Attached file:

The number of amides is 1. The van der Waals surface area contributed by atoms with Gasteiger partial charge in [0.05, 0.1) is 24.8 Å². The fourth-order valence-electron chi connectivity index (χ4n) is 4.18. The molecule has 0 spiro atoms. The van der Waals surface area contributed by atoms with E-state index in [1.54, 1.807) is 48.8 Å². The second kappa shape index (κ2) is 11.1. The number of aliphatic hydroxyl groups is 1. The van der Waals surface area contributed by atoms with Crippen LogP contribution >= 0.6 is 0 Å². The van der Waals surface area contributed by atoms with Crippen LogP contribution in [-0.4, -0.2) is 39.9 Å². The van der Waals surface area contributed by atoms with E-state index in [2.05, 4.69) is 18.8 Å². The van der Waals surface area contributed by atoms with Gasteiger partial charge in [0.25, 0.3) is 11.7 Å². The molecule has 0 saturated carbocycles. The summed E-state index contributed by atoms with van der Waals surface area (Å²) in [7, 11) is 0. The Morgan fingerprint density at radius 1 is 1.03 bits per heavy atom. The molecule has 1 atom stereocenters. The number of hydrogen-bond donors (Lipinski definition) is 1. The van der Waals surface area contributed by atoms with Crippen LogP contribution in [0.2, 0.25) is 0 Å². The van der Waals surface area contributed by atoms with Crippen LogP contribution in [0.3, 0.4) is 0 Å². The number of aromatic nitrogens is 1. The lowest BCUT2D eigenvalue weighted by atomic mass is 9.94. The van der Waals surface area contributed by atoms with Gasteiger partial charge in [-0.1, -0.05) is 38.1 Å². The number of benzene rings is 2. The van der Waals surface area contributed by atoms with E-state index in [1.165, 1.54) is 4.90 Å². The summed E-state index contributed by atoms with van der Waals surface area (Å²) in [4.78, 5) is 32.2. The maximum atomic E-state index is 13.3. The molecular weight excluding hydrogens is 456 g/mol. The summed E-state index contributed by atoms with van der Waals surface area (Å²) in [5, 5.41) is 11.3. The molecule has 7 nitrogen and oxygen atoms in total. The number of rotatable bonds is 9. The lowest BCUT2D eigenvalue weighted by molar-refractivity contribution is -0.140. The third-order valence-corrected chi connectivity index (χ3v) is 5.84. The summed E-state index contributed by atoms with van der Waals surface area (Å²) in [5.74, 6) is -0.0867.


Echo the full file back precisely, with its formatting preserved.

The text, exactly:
The number of amides is 1. The van der Waals surface area contributed by atoms with Gasteiger partial charge in [0.05, 0.1) is 24.8 Å². The fourth-order valence-electron chi connectivity index (χ4n) is 4.18. The molecule has 0 spiro atoms. The van der Waals surface area contributed by atoms with E-state index in [1.54, 1.807) is 48.8 Å². The second kappa shape index (κ2) is 11.1. The number of aliphatic hydroxyl groups is 1. The van der Waals surface area contributed by atoms with Crippen LogP contribution >= 0.6 is 0 Å². The van der Waals surface area contributed by atoms with Crippen LogP contribution in [-0.4, -0.2) is 39.9 Å². The van der Waals surface area contributed by atoms with E-state index in [2.05, 4.69) is 18.8 Å². The van der Waals surface area contributed by atoms with Gasteiger partial charge in [0.25, 0.3) is 11.7 Å². The molecule has 0 saturated carbocycles. The summed E-state index contributed by atoms with van der Waals surface area (Å²) in [7, 11) is 0. The Morgan fingerprint density at radius 1 is 1.03 bits per heavy atom. The molecule has 1 atom stereocenters. The number of hydrogen-bond donors (Lipinski definition) is 1. The van der Waals surface area contributed by atoms with Crippen LogP contribution in [0.2, 0.25) is 0 Å². The van der Waals surface area contributed by atoms with Crippen LogP contribution in [0.3, 0.4) is 0 Å². The number of aromatic nitrogens is 1. The lowest BCUT2D eigenvalue weighted by atomic mass is 9.94. The van der Waals surface area contributed by atoms with Gasteiger partial charge in [-0.1, -0.05) is 38.1 Å². The number of benzene rings is 2. The van der Waals surface area contributed by atoms with E-state index in [1.165, 1.54) is 4.90 Å². The summed E-state index contributed by atoms with van der Waals surface area (Å²) in [4.78, 5) is 32.2. The maximum atomic E-state index is 13.3. The molecular weight excluding hydrogens is 456 g/mol. The summed E-state index contributed by atoms with van der Waals surface area (Å²) in [5, 5.41) is 11.3. The molecule has 7 nitrogen and oxygen atoms in total. The number of rotatable bonds is 9. The lowest BCUT2D eigenvalue weighted by molar-refractivity contribution is -0.140. The third-order valence-corrected chi connectivity index (χ3v) is 5.84. The summed E-state index contributed by atoms with van der Waals surface area (Å²) in [5.74, 6) is -0.0867.